On Thu, Apr 22, 2010 at 09:09:37PM +0200, Jan Kara wrote:
> On Tue 20-04-10 12:41:54, Dave Chinner wrote:
> > From: Dave Chinner <dchinner@xxxxxxxxxx>
> > Now that the background flush code has been fixed, we shouldn't need to
> > silently multiply the wbc->nr_to_write to get good writeback. Remove
> > that code.
> > Signed-off-by: Dave Chinner <dchinner@xxxxxxxxxx>
> > ---
> > fs/xfs/linux-2.6/xfs_aops.c | 8 --------
> > 1 files changed, 0 insertions(+), 8 deletions(-)
> > diff --git a/fs/xfs/linux-2.6/xfs_aops.c b/fs/xfs/linux-2.6/xfs_aops.c
> > index 9962850..2b2225d 100644
> > --- a/fs/xfs/linux-2.6/xfs_aops.c
> > +++ b/fs/xfs/linux-2.6/xfs_aops.c
> > @@ -1336,14 +1336,6 @@ xfs_vm_writepage(
> > if (!page_has_buffers(page))
> > create_empty_buffers(page, 1 << inode->i_blkbits, 0);
> > -
> > - /*
> > - * VM calculation for nr_to_write seems off. Bump it way
> > - * up, this gets simple streaming writes zippy again.
> > - * To be reviewed again after Jens' writeback changes.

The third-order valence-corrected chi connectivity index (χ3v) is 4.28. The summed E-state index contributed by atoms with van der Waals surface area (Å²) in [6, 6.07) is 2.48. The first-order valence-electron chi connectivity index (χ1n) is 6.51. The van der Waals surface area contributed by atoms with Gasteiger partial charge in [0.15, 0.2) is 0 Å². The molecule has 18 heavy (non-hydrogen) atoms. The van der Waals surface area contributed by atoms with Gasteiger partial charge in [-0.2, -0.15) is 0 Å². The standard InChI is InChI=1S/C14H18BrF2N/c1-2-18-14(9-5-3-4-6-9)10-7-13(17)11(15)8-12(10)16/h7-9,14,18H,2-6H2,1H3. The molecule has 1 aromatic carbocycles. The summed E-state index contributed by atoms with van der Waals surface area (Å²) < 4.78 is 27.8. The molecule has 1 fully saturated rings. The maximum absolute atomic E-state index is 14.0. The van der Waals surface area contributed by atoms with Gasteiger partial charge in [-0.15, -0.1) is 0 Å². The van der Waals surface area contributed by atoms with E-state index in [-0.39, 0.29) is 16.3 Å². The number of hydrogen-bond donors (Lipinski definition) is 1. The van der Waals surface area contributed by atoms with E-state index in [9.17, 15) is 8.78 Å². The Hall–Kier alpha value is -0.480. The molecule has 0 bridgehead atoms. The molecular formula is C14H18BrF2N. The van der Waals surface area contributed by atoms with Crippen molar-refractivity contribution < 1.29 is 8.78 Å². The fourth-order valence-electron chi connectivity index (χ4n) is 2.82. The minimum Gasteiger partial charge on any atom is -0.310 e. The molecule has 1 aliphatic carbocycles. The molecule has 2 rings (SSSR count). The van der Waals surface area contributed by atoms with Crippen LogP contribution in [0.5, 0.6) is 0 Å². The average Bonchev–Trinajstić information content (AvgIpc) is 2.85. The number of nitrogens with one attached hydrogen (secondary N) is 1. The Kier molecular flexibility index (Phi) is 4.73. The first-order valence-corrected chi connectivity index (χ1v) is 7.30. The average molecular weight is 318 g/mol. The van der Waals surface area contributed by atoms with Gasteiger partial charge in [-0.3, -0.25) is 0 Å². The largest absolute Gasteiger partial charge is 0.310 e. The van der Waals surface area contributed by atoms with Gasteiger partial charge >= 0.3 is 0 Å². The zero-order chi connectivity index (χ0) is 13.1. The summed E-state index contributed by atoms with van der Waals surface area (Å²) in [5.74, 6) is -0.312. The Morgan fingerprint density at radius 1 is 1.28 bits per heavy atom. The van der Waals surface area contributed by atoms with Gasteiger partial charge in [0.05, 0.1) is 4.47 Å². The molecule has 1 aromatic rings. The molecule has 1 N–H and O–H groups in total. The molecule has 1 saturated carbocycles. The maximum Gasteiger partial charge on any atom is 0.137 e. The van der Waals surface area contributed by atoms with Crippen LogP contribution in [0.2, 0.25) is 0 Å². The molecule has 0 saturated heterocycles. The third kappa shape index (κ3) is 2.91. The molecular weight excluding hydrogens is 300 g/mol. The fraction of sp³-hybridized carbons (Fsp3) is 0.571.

> > - */
> > - wbc->nr_to_write *= 4;
> > -
> Hum, are you sure about this? I thought it's there because VM passes at
> most 1024 pages to write from background writeback and you wanted to write
> more in one go (at least ext4 wants to do this).
About 500MB/s sure. ;)
Seriously though, the problem that lead to us adding this
multiplication was that writeback was not feeding XFS 1024 pages at
a time - we were getting much less than this (somewhere in the order
of 32-64 pages at a time. With the fixes I posted, in every
circumstance I can see we are the correct number of pages (1024
pages or what is left over from the last inode) being passed into
->writepages, and writeback is back to full speed without needing
this crutch. Indeed, this multiplication now causes nr_to_write to
go ballistic in some cirumstances, and that causes latency and
fairness problems that will significantly reduce write rates for
applications like NFS servers.
Realistically, XFS doesn't need to write more than 1024 pages in one
go - the reason ext4 needs to do this is it's amazingly convoluted
delayed allocation path and the fact that it's allocator is nowhere
near as good at contiguous allocation across multiple invocations as
the XFS allocator is. IOWs, XFS really just needs enough contiguous
pages to be able to form large IOs, and given that most hardware
limits the IO size to 1MB on x86_64, then 1024 pages is more than
enough to provide this.